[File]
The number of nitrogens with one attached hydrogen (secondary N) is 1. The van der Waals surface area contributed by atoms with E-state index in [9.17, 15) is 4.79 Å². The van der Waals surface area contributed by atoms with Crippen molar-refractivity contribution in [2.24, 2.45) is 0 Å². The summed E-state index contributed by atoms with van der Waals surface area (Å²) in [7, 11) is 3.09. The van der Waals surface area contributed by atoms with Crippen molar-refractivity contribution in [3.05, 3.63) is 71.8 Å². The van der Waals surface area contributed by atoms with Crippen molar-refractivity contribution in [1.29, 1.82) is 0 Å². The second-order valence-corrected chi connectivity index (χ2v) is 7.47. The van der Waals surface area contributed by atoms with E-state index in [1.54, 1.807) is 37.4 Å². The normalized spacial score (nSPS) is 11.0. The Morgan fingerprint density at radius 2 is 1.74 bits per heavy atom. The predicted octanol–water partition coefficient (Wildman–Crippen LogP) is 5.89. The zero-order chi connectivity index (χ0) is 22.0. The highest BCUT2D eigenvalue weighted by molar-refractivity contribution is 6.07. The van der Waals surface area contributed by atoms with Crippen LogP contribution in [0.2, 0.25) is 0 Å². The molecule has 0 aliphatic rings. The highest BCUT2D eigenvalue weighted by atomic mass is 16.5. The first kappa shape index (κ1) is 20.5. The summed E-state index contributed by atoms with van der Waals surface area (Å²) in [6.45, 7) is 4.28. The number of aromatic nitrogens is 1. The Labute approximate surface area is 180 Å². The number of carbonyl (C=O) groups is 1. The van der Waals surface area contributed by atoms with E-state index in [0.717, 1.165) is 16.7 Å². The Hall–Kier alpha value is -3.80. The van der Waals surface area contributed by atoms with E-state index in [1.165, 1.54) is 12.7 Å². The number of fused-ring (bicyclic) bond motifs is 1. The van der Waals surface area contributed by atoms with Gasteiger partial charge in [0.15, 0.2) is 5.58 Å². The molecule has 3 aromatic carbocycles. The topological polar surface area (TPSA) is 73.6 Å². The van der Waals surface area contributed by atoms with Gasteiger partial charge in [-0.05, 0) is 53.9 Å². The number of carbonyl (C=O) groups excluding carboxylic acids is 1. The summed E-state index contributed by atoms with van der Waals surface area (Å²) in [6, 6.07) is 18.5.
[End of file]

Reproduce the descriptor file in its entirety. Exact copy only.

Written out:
The number of nitrogens with one attached hydrogen (secondary N) is 1. The van der Waals surface area contributed by atoms with E-state index in [9.17, 15) is 4.79 Å². The van der Waals surface area contributed by atoms with Crippen molar-refractivity contribution in [2.24, 2.45) is 0 Å². The summed E-state index contributed by atoms with van der Waals surface area (Å²) in [7, 11) is 3.09. The van der Waals surface area contributed by atoms with Crippen molar-refractivity contribution in [3.05, 3.63) is 71.8 Å². The van der Waals surface area contributed by atoms with Crippen molar-refractivity contribution in [1.29, 1.82) is 0 Å². The second-order valence-corrected chi connectivity index (χ2v) is 7.47. The van der Waals surface area contributed by atoms with E-state index in [1.54, 1.807) is 37.4 Å². The normalized spacial score (nSPS) is 11.0. The Morgan fingerprint density at radius 2 is 1.74 bits per heavy atom. The predicted octanol–water partition coefficient (Wildman–Crippen LogP) is 5.89. The zero-order chi connectivity index (χ0) is 22.0. The highest BCUT2D eigenvalue weighted by molar-refractivity contribution is 6.07. The van der Waals surface area contributed by atoms with Crippen LogP contribution in [0.2, 0.25) is 0 Å². The molecule has 0 aliphatic rings. The highest BCUT2D eigenvalue weighted by atomic mass is 16.5. The first kappa shape index (κ1) is 20.5. The summed E-state index contributed by atoms with van der Waals surface area (Å²) in [6.45, 7) is 4.28. The number of aromatic nitrogens is 1. The Labute approximate surface area is 180 Å². The number of carbonyl (C=O) groups is 1. The van der Waals surface area contributed by atoms with E-state index in [0.717, 1.165) is 16.7 Å². The Hall–Kier alpha value is -3.80. The van der Waals surface area contributed by atoms with E-state index in [1.165, 1.54) is 12.7 Å². The number of fused-ring (bicyclic) bond motifs is 1. The van der Waals surface area contributed by atoms with Gasteiger partial charge in [0.15, 0.2) is 5.58 Å². The molecule has 3 aromatic carbocycles. The topological polar surface area (TPSA) is 73.6 Å². The van der Waals surface area contributed by atoms with Gasteiger partial charge in [-0.05, 0) is 53.9 Å². The number of carbonyl (C=O) groups excluding carboxylic acids is 1. The summed E-state index contributed by atoms with van der Waals surface area (Å²) in [6, 6.07) is 18.5.